Shanghai Studio Hosts Roundtable with Dan Ariely on Behavior-Oriented Design’s Impact on Workplace Well-Being

February 1, 2019

On January 21, 2019, Woods Bagot’s Shanghai studio invited Dan Ariely, Professor of Psychology and Behavioral Economics at Duke University in Durham, N.C. and founder of research group the Center of Advanced Hindsight, to a roundtable discussion with end users, big data providers and other consultants in an effort to understand what makes employees care about their work. In his research, Ariely had designed a series of experiments to better understand what makes them more efficient and unlock the roots of intrinsic motivation. The Shanghai design leaders first encountered Ariely’s work in a previous event they hosted centered on hospice design.

The conversation focused on the impact of behavior-oriented design on workplace well-being in multiple scales including urban design, architectural design and interior design.

Ariely shared his theories and experiments about employees’ tendencies in a working environment. He believes that rather than paying cash bonuses, companies should reward their personnel by giving them insights, trusting them, challenging them to increase employee engagement and employee performance. His theory enables a lot of companies to make the better-informed decisions, especially in regard to Human Resource Policies.

Other roundtable speakers included Director Pearl Huang; Principal Ian Png; Regional Retail Sector Leader Billy Ip; CEO of Shanghai West Hongqiao Navigation Yang Miaoqian; Jin Chen Group’s Design Director Chen Yao; Principal Liu Guyi of Metro Data Tech; AHTI’s Executive Director Michiel Heidenrijk; and Laurens van Hoorn, the Managing Director of AHTI.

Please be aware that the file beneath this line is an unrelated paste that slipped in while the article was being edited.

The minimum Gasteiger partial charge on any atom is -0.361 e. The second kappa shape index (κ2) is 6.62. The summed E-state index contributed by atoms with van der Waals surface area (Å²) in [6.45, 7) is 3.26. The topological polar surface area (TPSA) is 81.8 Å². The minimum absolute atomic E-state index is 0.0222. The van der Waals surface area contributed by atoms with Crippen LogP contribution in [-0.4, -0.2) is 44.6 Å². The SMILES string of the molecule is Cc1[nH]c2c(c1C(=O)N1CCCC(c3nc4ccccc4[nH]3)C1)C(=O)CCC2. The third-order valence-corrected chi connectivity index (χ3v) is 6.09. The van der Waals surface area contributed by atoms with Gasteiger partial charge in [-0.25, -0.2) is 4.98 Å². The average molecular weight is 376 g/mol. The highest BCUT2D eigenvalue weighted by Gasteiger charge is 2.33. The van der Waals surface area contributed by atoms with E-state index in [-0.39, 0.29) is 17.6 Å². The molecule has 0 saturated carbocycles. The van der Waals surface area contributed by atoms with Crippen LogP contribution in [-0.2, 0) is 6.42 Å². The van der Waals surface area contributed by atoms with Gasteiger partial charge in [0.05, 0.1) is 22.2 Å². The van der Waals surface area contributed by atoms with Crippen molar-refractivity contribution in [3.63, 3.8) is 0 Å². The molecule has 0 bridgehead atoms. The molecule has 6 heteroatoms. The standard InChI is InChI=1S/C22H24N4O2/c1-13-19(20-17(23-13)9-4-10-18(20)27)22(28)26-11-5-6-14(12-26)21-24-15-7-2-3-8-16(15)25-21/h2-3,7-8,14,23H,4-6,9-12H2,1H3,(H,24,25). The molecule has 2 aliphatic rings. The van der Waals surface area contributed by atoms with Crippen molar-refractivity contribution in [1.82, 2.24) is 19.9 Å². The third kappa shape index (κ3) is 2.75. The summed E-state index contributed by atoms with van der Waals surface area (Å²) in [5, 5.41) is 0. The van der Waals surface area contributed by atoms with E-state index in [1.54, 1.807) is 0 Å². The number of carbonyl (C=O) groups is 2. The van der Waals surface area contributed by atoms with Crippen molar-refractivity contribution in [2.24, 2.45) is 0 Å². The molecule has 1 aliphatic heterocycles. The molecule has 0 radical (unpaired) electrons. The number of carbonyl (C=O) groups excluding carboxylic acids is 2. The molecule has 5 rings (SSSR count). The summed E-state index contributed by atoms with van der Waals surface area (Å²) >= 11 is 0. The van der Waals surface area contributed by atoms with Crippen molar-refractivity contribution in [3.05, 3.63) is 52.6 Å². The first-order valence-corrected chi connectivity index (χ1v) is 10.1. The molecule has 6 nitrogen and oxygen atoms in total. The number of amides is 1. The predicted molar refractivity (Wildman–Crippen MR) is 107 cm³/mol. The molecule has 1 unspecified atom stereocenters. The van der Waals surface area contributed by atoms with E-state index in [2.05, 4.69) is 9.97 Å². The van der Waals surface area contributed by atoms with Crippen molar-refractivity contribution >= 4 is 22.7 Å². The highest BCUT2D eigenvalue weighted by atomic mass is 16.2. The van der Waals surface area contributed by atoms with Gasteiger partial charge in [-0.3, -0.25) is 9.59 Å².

“Innovation requires new knowledge, no matter [if you are a] behaviorist, big data analyst, or designer, we all try to improve the human experience with our expertise. Cross-discipline opportunities give us new ways of thinking to explore new design methodology,” Pearl Huang, Director, said of the presented research.

An experiment by Dr. Jiang Tiang—Principal of the Center of Advanced Hindsight—helped to explain the connection between architecture and behavioral economics. In the study, a group of researchers put colorful footprints on the stairs of an office building and found that more people chose to walk up and down the stairs instead of using the elevator. When they interviewed the research subjects, most of them said they did not realize that the footprints influenced them. The experiment indicated that those actions are a result of behavioral and spatial design.

Principals Ian Png and Billy Ip were interested in what factors improve corporate companies’ performance and how office spaces affect employee’s interactions and habits. Ian believes that because the office is an extension of one’s home, and most employees tend to spend a majority of their time in the office, they need better design.